The Japanese Gennou & Handle Part 2 – Ergonomics

“We become what we behold. We shape our tools, and thereafter our tools shape us.” – 

Professor Marshall McLuhan
A Kosaburo hand-forged gennou head on a Black Persimmon handle

Marketing and mass-production have changed many things, but not how the human body works.

In this post we will examine some ergonomic factors of hammers you may find interesting, and ask some questions you may want to consider.

Ergonomic Factors

Making tools that fit the user’s body and way of working is an old idea. Here is an example.

Since the time I was a boy with a Daisy BB gun, I have enjoyed making beautiful rifle stocks using marbled walnut for my bolt-action guns and curly maple for flintlock longrifles. But a custom gunstock is not just a chunk of beautiful wood.

During my research into the art I learned how craftsmen have, for centuries, made custom shotgun and rifle stocks to fit each customer’s body. Indeed, unlike factory stocks, custom gunstocks are not straight, but are bent, twisted and offset in subtle ways to fit their user’s bodies to provide a steadier hold, quicker target acquisition, and reduced recoil. These techniques work.

Indeed, there’s a surprising number of calculations one must crunch, measurements that must be made of the rifle’s components, and details of the user’s body that must be determined in advance of designing a custom rifle stock. I’m talking about a rifle made using thousands of dollars of wood and precision-machined steel, designed to fit a particular person’s body, and intended for a particular type of shooting, not a K-Mart blue-light-special killer of unsuspecting tin cans.

Through trial and error and handwork I learned how employing these ergonomic principles could yield significant improvements in the performance of everything from reproduction flintlock longrifles to 1000 yard target bench guns, and even .45 caliber bolt-action elephant rifles. When I heard that a group of specialist Japanese carpenters had, over centuries of experimentation, developed tool handle designs that applied similar principles, the pieces clicked together in my mind like a Purdy double-gun’s breech.

A hammer is not a complicated piece of precision machinery like a modern benchrest target rifle, so we tend to think of the hammer as a stupid tool lacking finesse, but I disagree. Let us consider some of the challenges the lowly hammer is expected to meet that an ergonomic design can help it overcome.

The first challenge is air drag. The hammer is the most dynamic handtool a woodworker uses, moving relatively long distances at relatively high speeds. And during the swing the hammer pushes a lot of air aside creating drag and expending energy. It adds up. This is just one reason why big-faced mallets are inefficient compared to a steel hammer. There are those who will revel in their ignorance by disputing this fact, but to them I say: There is no medicinal cure for stupidity so learn some basic math. If you remember your freshman physics classes, you will recall that the formula for drag in a fluid (which includes air) is as follows:

F_{D}\,=\,{\tfrac {1}{2}}\,\rho \,v^{2}\,C_{D}\,A

where F D is the drag force, ρ is the density of the fluid, v is the speed of the object relative to the fluid, A is the cross sectional area, and C D is the drag coefficient, a dimensionless number.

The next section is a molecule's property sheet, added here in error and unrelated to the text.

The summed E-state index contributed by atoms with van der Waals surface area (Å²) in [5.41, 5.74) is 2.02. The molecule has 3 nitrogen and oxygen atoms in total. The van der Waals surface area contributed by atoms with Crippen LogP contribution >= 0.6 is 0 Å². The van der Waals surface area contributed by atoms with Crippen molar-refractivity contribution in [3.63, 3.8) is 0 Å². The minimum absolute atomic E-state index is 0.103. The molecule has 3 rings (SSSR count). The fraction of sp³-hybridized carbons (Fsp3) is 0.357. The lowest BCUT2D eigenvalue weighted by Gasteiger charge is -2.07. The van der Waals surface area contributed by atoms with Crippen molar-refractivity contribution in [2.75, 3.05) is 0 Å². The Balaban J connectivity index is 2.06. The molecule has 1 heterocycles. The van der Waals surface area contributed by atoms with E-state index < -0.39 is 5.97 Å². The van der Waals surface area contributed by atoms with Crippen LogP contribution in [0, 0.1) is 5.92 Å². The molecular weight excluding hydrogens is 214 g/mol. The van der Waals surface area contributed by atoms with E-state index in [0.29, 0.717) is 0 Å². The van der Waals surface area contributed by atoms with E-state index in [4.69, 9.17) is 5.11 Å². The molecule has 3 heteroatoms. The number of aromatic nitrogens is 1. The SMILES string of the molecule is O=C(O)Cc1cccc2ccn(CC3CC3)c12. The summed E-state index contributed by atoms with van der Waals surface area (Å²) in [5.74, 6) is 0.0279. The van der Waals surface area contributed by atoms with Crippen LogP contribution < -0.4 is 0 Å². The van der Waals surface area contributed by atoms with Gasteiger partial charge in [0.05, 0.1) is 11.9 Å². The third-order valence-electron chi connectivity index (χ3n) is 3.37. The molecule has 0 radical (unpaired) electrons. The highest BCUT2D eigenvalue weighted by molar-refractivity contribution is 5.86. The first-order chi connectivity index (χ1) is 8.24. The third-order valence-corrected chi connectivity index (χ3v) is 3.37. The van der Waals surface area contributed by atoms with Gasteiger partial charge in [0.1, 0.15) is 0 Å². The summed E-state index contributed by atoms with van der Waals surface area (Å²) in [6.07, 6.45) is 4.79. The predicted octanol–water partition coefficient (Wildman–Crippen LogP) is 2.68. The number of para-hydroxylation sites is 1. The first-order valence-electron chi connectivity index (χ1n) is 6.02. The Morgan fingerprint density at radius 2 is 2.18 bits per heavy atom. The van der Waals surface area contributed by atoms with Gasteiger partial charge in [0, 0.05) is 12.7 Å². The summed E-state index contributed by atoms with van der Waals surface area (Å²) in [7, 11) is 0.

The drag coefficient depends on the shape of the object and on the Reynolds number {\displaystyle Re={\frac {vD}{\nu }}},

You don’t need to input actual numbers into this formula to see that the two factors in this equation we can readily control are the area of the hammer (A) and its speed (v). The factor that we can manipulate to our benefit when designing our handle is the area (A), which includes not only the size of our hammer’s face but the width and length of its handle.

Second, when using our hammer we draw its head back beyond the range of our vision, and then, without looking, swing it with great force to precisely hit targets as small as a chisel handle or nail head, while avoiding hitting our own head, ear and hand. If the hammer’s head naughtily wiggles out of proper alignment during the swing, a headache or smashed finger may result, so we need a hammer head and handle combination that will be easy to keep in alignment during the swing without giving it a lot of thought.

The third challenge our hammer must overcome is the tendency of its striking face to impact the target with its center of mass misaligned with the centerline of the nail or chisel, or with the striking face canted forward or backward or to the side instead of square to the target’s centerline. Think about this next time you bend a nail or your chisel cuts in one direction when you wanted it to cut in the opposite direction.

A person proficient in using mass-produced hammers must train their eye and body to match the hammer they are using at the moment. Of course, this can be done, but it is inefficient. What I am proposing instead is to design our hammer handles so they match our individual bodies and the work we need it to perform instead of being forced to adjust our grip and swing to fit standard one-size-fits-nobody design parameters.

A lot of blowhards and marketing departments give lip-service to so-called ergonomics, but not here at C&S Tools, madame. Indeed, in future posts in this series we will discuss in great detail a number of ergonomic factors our Beloved Customers should include in their gennou design specific to their individual bodies and style of work, including the length of the hammer handle, twist and offset, grip location and shape, handle details to help the gennou index automatically in their hand without having to actually look it, and of course, the angle of the head.